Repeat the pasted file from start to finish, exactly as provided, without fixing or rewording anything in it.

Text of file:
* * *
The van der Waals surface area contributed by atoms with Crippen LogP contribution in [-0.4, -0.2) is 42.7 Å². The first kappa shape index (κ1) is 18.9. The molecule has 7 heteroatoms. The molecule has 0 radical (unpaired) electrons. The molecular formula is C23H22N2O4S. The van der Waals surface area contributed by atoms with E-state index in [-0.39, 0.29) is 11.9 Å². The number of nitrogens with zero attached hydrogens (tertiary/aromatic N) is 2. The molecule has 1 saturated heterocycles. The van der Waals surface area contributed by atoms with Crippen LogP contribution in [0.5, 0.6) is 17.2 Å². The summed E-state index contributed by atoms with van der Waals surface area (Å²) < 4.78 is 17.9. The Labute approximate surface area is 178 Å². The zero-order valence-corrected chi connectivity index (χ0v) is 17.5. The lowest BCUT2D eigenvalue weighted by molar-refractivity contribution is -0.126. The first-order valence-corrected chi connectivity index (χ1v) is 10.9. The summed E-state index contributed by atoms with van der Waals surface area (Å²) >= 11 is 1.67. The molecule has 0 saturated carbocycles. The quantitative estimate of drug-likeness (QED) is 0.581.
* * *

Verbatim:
The van der Waals surface area contributed by atoms with Crippen LogP contribution in [-0.4, -0.2) is 42.7 Å². The first kappa shape index (κ1) is 18.9. The molecule has 7 heteroatoms. The molecule has 0 radical (unpaired) electrons. The molecular formula is C23H22N2O4S. The van der Waals surface area contributed by atoms with E-state index in [-0.39, 0.29) is 11.9 Å². The number of nitrogens with zero attached hydrogens (tertiary/aromatic N) is 2. The molecule has 1 saturated heterocycles. The van der Waals surface area contributed by atoms with Crippen LogP contribution in [0.5, 0.6) is 17.2 Å². The summed E-state index contributed by atoms with van der Waals surface area (Å²) < 4.78 is 17.9. The Labute approximate surface area is 178 Å². The zero-order valence-corrected chi connectivity index (χ0v) is 17.5. The lowest BCUT2D eigenvalue weighted by molar-refractivity contribution is -0.126. The first-order valence-corrected chi connectivity index (χ1v) is 10.9. The summed E-state index contributed by atoms with van der Waals surface area (Å²) >= 11 is 1.67. The molecule has 0 saturated carbocycles. The quantitative estimate of drug-likeness (QED) is 0.581.